This soap commercial is more creepy than I remembered. Read the rest
Is the National Enquirer running scared? There’s not a mention of either Amazon chief Jeff Bezos or president Donald Trump in this week’s edition. Could it be that the threat of investigation and possible prison time for hacks accused of extortion and blackmail against Bezos and burying sex scandals about Trump have finally silenced the nattering nabobs of negativism? Bezos and The Donald escape lightly this week, but others aren’t so lucky.
Prince Charles “Disowns Harry!” proclaims the Globe cover. Prince Harry reportedly refused Charles’ demand that he divorce wife Meghan, and in the ensuing row Charles raged that DNA tests have proven he’s not Harry’s father. Which would explain why Charles allegedly said: “You’re a common-born bastard.” Aren’t we all? The odds that this conversation actually happened? Infinitesimally small. The odds that the Globe has a source inside Kensington Palace revealing this private conversation? Even smaller.
The Globe claims that serial killer Ted Bundy’s daughter has been "found hiding in Britain" under an assumed name. No, it’s not “Meghan Markle.” And the woman their reporter approached said: “I’m sorry, I’m not the person you’re looking for.” Sounds like an admission of guilt if there ever was one.
“Scientology Leader’s Missing Wife Found After 13 Years!” declares the Enquirer cover, though the headline above the inside spread is far less confident, asking: “Is This Shelly Miscavige?” It’s definitely a photograph of a dark-haired woman, reportedly seen disembarking a Scientology cruise ship and heading to Florida, which as we all know is a state where Scientologists have been known to live. Read the rest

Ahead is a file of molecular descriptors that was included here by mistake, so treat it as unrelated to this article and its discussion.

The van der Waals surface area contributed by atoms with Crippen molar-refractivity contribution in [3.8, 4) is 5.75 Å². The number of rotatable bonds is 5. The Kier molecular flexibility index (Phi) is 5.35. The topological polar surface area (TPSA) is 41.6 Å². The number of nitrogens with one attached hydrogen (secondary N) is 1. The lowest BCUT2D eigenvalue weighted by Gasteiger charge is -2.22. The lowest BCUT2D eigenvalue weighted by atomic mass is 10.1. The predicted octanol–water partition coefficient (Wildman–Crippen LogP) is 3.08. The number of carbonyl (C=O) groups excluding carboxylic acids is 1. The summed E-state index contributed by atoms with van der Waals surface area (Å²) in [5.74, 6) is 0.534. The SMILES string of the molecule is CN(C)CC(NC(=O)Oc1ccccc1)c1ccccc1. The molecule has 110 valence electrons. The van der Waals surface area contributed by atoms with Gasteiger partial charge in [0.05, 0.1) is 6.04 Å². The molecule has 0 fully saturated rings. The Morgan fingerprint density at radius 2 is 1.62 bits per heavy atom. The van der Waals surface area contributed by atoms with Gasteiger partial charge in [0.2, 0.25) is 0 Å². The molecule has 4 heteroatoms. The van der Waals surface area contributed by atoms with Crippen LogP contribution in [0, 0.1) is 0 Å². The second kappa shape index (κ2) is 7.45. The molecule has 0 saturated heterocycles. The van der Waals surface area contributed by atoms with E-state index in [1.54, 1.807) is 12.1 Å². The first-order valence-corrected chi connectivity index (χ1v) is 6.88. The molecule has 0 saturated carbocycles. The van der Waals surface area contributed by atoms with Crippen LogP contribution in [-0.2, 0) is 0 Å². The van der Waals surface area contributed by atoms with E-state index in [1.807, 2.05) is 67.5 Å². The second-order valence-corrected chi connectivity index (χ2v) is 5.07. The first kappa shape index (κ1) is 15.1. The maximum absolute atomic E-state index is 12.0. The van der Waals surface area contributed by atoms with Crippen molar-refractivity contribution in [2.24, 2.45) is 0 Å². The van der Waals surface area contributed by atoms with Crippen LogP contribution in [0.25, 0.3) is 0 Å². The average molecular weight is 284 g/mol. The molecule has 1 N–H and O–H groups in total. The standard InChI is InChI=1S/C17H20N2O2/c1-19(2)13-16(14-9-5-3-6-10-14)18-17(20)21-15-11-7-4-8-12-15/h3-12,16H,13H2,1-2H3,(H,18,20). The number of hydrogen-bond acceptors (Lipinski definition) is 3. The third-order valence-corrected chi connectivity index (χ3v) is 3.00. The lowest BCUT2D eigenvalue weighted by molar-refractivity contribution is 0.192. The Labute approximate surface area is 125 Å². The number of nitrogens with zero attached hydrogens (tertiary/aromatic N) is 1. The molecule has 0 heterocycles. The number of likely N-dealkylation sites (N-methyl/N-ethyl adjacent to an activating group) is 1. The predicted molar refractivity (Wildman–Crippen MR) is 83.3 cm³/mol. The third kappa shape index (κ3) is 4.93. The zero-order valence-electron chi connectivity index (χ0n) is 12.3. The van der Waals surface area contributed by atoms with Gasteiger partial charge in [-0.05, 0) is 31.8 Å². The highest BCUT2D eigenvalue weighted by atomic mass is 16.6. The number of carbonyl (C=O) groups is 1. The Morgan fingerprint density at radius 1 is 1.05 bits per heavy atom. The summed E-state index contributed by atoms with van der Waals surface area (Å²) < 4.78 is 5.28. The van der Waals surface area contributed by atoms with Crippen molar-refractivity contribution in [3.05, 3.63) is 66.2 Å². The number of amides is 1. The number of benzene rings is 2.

Six months ago I could not do a single chin-up. I got this chin-up bar and went to work. Perseverance developed body strength, and my vanity has pumped up a notch! Read the rest
Doesn't take a lot for me to imagine that creepy dancing Fleegle killing folks.
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In a bizarre move that was surely inspired by the success of Five Nights at Freddy’s, Warner Bros. Home Entertainment and Syfy are bringing back the characters from Hanna-Barbera’s variety program “The Banana Splits Adventure Hour” for… a horror movie?!
As reported by Deadline, kid-friendly (originally, at least) animal characters Bingo, Fleegle, Drooper and Snorky will return in an original movie that’s set to “premiere this year from Blue Ribbon Content, Warner Bros Television Group’s digital studio, via a Warner Bros. Home Entertainment release that will be followed by the television debut on Syfy.”
In the upcoming horror thriller, “A boy named Harley and his family (brother Austin, mother Beth, and father Mitch) attend a taping of The Banana Splits TV show, which is supposed to be a fun-filled birthday for young Harley and business as usual for Rebecca, the producer of the series. But things take an unexpected turn — and the body count quickly rises. Can Harley, his mom and their new pals safely escape?”